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<i>Karenia mikimotoi </i> - Photo by FWC Fish and Wildlife Research
Karenia mikimotoi - Photo by FWC Fish and Wildlife Research

Karenia mikimotoi

  • Globally distributed, can cause mass die-offs of shellfish, crustaceans, echinoderms and fish
  • Karenia mikimotoi produces several toxic compounds, blooms can also lead to anoxic conditions
  • First bloom in Maine occurred in 2017, with a second bloom in 2019
  • Karenia mikimotoi is also found in Massachusetts waters

What is Karenia mikimotoi?

In recent years, the genus Karenia has made the news in the United States as a result of the massive red tides caused by Karenia brevis.  These blooms have caused widespread fish and wildlife mortalities and impacted public health in Florida leading to significantly disrupted tourism and fisheries industries which have cost local economies millions of dollars in damages on an almost annual basis. Compared to this notorious HAB species, its sister species, Karenia mikimotoi, is less toxic but more globally widespread with blooms reported in Ireland, Norway, India, Japan, Korea Australia, South Africa, Alaska, Texas, and the east coast of the U.S. The blooms of this species can stretch many kilometers, persist for multiple months, and reach concentrations of several million algal cells per liter.

There have not been confirmed reports of direct impacts to human health by Karenia mikimotoi, but blooms of this species can cause large-scale mortality events of marine fauna such as shellfish, echinoderms, crustaceans, and fish. Karenia mikimotoi has been shown to produce several toxic compounds as well as reactive oxygen species, but toxicity is highly variable by strain and the factors contributing to mortality events are still not entirely understood. Although overall concentrations of toxins in K. mikimotoi appear to be relatively low, there is evidence that their effect may be enhanced when the cells come into direct contact with fish gills. Anoxic conditions can also occur when K. mikimotoi cells die in large numbers and subsequent breakdown by bacteria deplete oxygen in the surrounding waters. These anoxic events have also contributed to die-offs.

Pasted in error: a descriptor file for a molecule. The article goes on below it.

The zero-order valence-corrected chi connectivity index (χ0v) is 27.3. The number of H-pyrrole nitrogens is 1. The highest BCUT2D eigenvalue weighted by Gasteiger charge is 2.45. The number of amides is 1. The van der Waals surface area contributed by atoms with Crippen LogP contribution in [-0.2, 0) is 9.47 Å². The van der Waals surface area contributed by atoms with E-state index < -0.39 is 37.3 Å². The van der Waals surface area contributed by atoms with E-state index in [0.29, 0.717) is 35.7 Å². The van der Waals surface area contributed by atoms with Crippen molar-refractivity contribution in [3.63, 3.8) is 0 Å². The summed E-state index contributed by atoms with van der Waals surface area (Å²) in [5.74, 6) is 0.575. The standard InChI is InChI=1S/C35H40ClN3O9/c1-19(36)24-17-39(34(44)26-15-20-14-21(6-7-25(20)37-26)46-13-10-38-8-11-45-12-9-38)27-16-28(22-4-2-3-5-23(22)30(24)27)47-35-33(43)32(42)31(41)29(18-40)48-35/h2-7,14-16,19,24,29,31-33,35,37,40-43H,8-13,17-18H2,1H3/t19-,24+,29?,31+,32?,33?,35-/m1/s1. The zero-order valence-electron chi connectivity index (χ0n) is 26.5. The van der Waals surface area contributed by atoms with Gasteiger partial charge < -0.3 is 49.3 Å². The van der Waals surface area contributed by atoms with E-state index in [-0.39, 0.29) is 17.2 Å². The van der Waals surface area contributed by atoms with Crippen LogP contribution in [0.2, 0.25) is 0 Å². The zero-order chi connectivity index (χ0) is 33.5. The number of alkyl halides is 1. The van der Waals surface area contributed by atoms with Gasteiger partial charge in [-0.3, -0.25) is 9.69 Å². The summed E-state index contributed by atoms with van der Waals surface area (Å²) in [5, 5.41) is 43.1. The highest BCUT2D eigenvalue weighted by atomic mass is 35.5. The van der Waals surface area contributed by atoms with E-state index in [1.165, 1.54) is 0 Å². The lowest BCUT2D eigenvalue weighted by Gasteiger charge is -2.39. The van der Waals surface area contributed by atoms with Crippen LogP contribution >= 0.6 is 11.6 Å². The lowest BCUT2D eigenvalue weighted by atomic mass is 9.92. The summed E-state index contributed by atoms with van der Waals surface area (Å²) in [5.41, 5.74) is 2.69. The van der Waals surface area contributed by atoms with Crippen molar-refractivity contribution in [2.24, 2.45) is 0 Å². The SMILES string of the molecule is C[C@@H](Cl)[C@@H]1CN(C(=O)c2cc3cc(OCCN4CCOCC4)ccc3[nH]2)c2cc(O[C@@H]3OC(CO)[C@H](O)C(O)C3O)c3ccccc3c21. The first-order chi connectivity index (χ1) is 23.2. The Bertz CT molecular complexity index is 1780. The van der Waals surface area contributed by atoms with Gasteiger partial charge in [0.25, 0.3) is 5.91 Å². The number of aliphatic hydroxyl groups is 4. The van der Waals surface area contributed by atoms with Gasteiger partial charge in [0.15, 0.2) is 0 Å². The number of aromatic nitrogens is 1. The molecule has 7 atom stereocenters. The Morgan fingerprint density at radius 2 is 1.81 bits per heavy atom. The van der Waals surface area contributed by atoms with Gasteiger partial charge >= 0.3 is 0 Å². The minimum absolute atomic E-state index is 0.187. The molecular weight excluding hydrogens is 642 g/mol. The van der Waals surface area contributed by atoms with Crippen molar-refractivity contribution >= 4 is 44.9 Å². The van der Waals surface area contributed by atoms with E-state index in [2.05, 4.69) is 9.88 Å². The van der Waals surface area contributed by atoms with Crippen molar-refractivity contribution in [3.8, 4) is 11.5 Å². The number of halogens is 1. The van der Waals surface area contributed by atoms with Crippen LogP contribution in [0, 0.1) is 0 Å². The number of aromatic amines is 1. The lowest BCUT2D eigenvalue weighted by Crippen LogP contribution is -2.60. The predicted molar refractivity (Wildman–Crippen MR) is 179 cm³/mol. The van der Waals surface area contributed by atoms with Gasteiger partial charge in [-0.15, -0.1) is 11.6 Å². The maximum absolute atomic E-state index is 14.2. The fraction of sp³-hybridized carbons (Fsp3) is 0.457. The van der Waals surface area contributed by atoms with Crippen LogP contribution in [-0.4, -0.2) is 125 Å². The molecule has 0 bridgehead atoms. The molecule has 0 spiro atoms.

What is the history of Karenia in the Northeast?

Karenia mikimotoi was first isolated from a coastal lagoon near Woods Hole, MA in 1957 and classified at that time as Gyrodinium aureolum. Since this time, large scale blooms of K. mikimotoi appear to be an emerging problem in New England, with the first occurrence in Maine reported in August, 2017. This bloom was concentrated in the Fore River, Portland Harbor, and parts of the Harpswell coastal waters, and coincided with a die-off of softshell clams in Brunswick, ME. This mortality event cost fishermen $250,000, but a direct causal link between the bloom and shellfish mortality was not established. In August 2019 another bloom occurred in Casco Bay, with no mortalities recorded. Karenia mikimotoi is periodically found in Massachusetts waters, usually in the summer and early fall.


What are the impacts of Karenia blooms in New England?

To date, harmful impacts by Karenia mikimotoi in New England have been few, but this species has the potential to be damaging to fisheries and the aquaculture industry. In other countries, such as Japan, blooms of K. mikimotoi have resulted in mass mortalities of farmed fish and shellfish. Relocation of aquaculture pens, when possible, may be effective at mitigating the impacts of the bloom. However, caution should be used in this practice, as studies have shown that cells can survive intact in shellfish digestive tracts. This means that K. mikimotoi could potentially be inadvertently introduced to new areas when shellfish are translocated. It is also recommended that ships avoid pumping ballast water from regions impacted by K. mikimotoi in order to avoid the spread of this and other HAB species.

Karenia mikimotoi is included in routine phytoplankton monitoring by state agencies such as the Maine Department of Marine Resources (DMR) and the Massachusetts Division of Marine Fisheries. During the 2017 bloom, the Maine DMR recommended that seafood dealers source storage water from areas not impacted by the bloom.